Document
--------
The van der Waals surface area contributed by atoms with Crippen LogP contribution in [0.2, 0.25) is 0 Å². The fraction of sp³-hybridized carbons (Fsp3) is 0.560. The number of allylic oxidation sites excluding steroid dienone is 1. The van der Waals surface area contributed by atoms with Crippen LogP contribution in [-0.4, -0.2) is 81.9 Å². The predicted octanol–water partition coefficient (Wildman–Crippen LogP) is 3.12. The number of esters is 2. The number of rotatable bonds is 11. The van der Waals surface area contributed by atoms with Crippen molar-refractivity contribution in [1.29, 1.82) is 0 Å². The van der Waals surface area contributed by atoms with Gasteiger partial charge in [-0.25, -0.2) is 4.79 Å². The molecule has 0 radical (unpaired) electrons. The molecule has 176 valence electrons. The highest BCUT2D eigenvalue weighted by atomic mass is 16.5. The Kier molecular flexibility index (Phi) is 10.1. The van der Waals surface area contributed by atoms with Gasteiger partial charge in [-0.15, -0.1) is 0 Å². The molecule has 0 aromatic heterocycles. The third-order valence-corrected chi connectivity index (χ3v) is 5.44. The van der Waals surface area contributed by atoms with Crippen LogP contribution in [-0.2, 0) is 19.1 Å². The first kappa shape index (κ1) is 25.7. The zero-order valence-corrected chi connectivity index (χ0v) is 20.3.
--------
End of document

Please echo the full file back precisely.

The van der Waals surface area contributed by atoms with Crippen LogP contribution in [0.2, 0.25) is 0 Å². The fraction of sp³-hybridized carbons (Fsp3) is 0.560. The number of allylic oxidation sites excluding steroid dienone is 1. The van der Waals surface area contributed by atoms with Crippen LogP contribution in [-0.4, -0.2) is 81.9 Å². The predicted octanol–water partition coefficient (Wildman–Crippen LogP) is 3.12. The number of esters is 2. The number of rotatable bonds is 11. The van der Waals surface area contributed by atoms with Crippen molar-refractivity contribution in [1.29, 1.82) is 0 Å². The van der Waals surface area contributed by atoms with Gasteiger partial charge in [-0.25, -0.2) is 4.79 Å². The molecule has 0 radical (unpaired) electrons. The molecule has 176 valence electrons. The highest BCUT2D eigenvalue weighted by atomic mass is 16.5. The Kier molecular flexibility index (Phi) is 10.1. The van der Waals surface area contributed by atoms with Gasteiger partial charge in [-0.15, -0.1) is 0 Å². The molecule has 0 aromatic heterocycles. The third-order valence-corrected chi connectivity index (χ3v) is 5.44. The van der Waals surface area contributed by atoms with Crippen LogP contribution in [-0.2, 0) is 19.1 Å². The first kappa shape index (κ1) is 25.7. The zero-order valence-corrected chi connectivity index (χ0v) is 20.3.